The most interesting result, however, was the one about whether there are properties of the world which are not determined by mathematical relationships. There were a lot of people who picked 1 or close to 1, and then another big cluster of people picking 10 or close to 10, and very few picking something in the 4-6 range. So it looks like I have two camps of friends, one camp which strongly believes one thing here, and another camp which strongly believes another thing. I myself picked 3, which wasn't nearly as popular as 2 or 1. If I'd answered it 2 years ago, I would have probably picked 1. So it's something I've been getting a lot more open-minded on, but I still believe roughly the same thing I have for my whole life regarding this. The wording of the question went through several phases. Initially, I phrased it in terms of materialism... "is materialism false"? I tried changing materialism to something that talked about mental properties reducing to physical properties, but I didn't like that wording either. There are just too many subtle ways in which the wording could be misinterpreted and I wanted something that got more to the heart of the issue that materialists and non-materialists debate. I think the thing that really distinguishes what people call the "physical world" from what some people call the "spiritual world" or the "mental world" or the "phenomenological world" is that physical properties are things that can be specified precisely by mathematical equations. You can measure a photon's wavelength, or an electron's charge, or the energy of something, etc. and reduce it to a variable that correlates with some other variable. But then there's the question of whether there is something more than just the equations going on, some substance perhaps... some metaphysics. It can also be interpreted as what Chalmers and others call "qualia", mental properties which do not supervene on physical properties... the things that philosophical zombies are supposed to lack. I'm still pretty confident that Chalmers is wrong, and that any of the other specific loopholes in materialism that people think they have found are wrong, but I've found over the past couple years that I'm more open in general to the possibility that there is some way my worldview there could fail... some way in which I haven't encountered yet or perhaps nobody has encountered yet. At any rate, it does seem like the kind of thing that Jaron Lanier warns against being too overconfident about... it certainly *appears* to me that everything in the world can be specified with numbers and equations, but sometimes appearances can be deceiving, even if they present a very compelling illusion... and I don't want to overstate my certainty just in case. Perhaps another way of explaining why I picked 3 rather than 1 or 2 is that it's easier for me to imagine that there is some way in which the entire framework for my worldview fails, rather than imagining that some specific detail is wrong... changing one detail messes up all of the other surrounding knowledge I have, that reinforces it. But tearing down the whole structure at once may actually be more likely if everything was an illusion from the start. Ok, now I'm kind of talking crazy talk so I'll shut up :)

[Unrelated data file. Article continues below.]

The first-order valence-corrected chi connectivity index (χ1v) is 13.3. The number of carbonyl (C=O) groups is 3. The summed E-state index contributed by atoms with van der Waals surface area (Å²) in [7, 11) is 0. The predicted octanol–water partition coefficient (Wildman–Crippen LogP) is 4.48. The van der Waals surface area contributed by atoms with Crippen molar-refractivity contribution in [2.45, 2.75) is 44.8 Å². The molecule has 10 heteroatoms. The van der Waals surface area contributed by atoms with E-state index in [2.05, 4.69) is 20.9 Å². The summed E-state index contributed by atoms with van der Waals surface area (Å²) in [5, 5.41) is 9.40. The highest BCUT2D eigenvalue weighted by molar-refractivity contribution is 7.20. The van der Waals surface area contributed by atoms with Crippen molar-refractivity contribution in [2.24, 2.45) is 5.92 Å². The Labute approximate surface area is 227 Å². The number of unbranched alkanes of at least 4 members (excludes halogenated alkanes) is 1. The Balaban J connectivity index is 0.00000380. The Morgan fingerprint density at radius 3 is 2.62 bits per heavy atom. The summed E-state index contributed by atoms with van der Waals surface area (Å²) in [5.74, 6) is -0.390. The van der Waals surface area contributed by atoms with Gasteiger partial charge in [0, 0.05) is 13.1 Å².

Oh, and regarding the live forever question, I mentioned this in a thread but for those who didn't see it... my personal answer is that I'd really like to live at least 1000 years and I'd love to have the technology to do so (although I'm not as enthusiastic about seeing everyone have the same technology--could lead to societal problems). And I'd probably even want to live for 10,000 or 50,000 years. But once it gets into the millions of years, I'm pretty sure I would be bored to tears. And if I wasn't bored to tears, I'd have learned and grown and changed so much that there wouldn't be any meaningful sense in which the resulting entity was still "me"... so it's kind of moot. Also, I don't think it is even possible to live forever, given the heat death of the universe and all, so it's also moot from that point of view. Originally I had a 16th question asking whether you'd want to live 1000 years, but I had to cut it because lj wouldn't let me add any more.

P.S. Oh right, I guess I'm also in the minority on not wanting to live forever. So 2 questions out of 15.

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( 35 comments — Leave a comment )